Being a week deep into college meant endeavoring to put my party-packed summer to bed. It meant finally allowing you, an incredibly conservative man-child whose interests and hobbies involving sports and finance that rarely intersected with mine, to pick me up for ice cream. One bowl and two spoons later, I would toss an airplane napkin at your forehead if you had told me an Oreo sundae would evolve into three years of delusional love.
You never told me to start getting serious about life and become a lady, but I knew I had to if I wanted to roll with your crew. You told me brunettes commanded more respect than blondes, and advised me to make the switch. This was sound advice coming from a guy three years my senior, so naturally, not only did I go brunette, but I deleted the death metal from my iPod, lengthened my hemline, and crossed my heart and swore to die I’d never get a tattoo.
When you broke up with me a month into the relationship for a brunette who was better at hip hop dancing than I was, and whose etiquette rivaled that of the Queen, I understood. I let you hold my hand on my birthday that week as I wept into a Skinny Vanilla Latte, keeping your lips at a kosher distance from mine, only to submit to your demands to get back together a week later. I complied because your scent was keg-intoxicating. I complied because I was fixated on making you pursue me like you did in the beginning.
I picked you up that week from baseball practice after teaching a dance class, snacks in hand. You said thank you. While that was fine, I wanted the fairy tale where you told me I look beautiful, not despite, but because of my Nike high tops and greasy hair. I didn’t let you see the Maybelline Lash Blast drip down my cheeks when you were three hours late to pick me up for our dinner date. Instead, I reluctantly conformed when you told me to eat the tempura because I “could afford to gain a few pounds these days, and honestly, girls who obsess over calories are so unattractive.”
I tried to be attractive by letting you fuck me on the counter where you worked. When you finished first and coyly asked “Do you hate me?” I said, “No, the opposite, in fact.” You pried and pried and pried those three words out of me as I put my jeans back on. I cried when you couldn’t say it back. I waited an entire year for you to reciprocate, and when you did, you didn’t even have the audacity to pull out first.
You went on maniacal rants about the NHL and MLB, impervious to the glazed-as-a-donut look in my eyes. The odd time we did share a common ground, I clung onto your every word like a bad tattoo. It didn’t matter what you were saying, as long as you were saying it to me.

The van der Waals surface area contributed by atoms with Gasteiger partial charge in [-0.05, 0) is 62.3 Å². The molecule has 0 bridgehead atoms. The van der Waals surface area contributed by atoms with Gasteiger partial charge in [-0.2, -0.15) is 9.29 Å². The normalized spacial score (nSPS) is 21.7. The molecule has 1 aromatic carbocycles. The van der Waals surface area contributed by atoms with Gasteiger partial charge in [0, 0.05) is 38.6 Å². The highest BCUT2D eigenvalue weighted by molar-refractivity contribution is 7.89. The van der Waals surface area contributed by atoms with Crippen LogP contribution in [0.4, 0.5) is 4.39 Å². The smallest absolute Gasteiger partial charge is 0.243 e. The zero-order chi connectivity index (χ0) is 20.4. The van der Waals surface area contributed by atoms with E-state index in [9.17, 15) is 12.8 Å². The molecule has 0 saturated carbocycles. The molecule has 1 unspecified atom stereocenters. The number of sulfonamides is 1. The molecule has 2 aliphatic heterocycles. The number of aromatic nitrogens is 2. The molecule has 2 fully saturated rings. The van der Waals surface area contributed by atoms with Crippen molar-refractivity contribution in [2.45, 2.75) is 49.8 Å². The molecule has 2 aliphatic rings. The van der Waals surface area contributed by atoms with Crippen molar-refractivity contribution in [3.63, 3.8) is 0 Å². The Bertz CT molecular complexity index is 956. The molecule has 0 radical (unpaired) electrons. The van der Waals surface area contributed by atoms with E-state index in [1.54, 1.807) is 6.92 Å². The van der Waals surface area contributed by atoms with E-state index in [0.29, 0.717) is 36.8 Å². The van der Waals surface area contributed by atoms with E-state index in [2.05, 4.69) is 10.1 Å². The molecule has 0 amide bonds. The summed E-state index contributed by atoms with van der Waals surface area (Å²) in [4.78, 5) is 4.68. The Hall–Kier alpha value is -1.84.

Our ensuing break-ups and get-back-togethers were a sick form of role play, twisted kinky games on which we got off to preface our demise. Each of our 574 nights together was a one night stand. Somewhere on the corner of I Just Graduated University and The Last Time I Felt This Happy I Hadn’t Seen You In Three Months And Was Two-Hours Deep Into An Elliptical Session, I summoned all the strength I owed you to have That Talk.
I sent myself across the Atlantic this summer as a graduation gift. I waited for the ouzo to wear off before trying to break up with you for good over the phone, your sleepy voice 4,732 miles of white noise from mine. You wouldn’t allow me to leave before sitting down face to face “like adults.” When you showed up at the airport with a bouquet of flowers and my name splayed embarrassingly across a sign, I hid my tears because I had been wrong all this time. It’s not that you didn’t love me, it’s that my idea of love didn’t align with yours.
You dropped your sleepover bag on the floor and took me in your arms. For the first time you uttered the words “I’ll never let you go,” inducing an intolerable nausea. I retreated into a deep cathartic sleep, dreaming of Shirley Temple golden curls, awesome Zara miniskirts, loud music and ribcage tattoos. I awoke realizing, Hey, I could make those dreams a reality again.
Now, if you had told me that an Oreo sundae would evolve into three years of delusional love, I’d ask you to tell me more; that sounds like great material for my blog.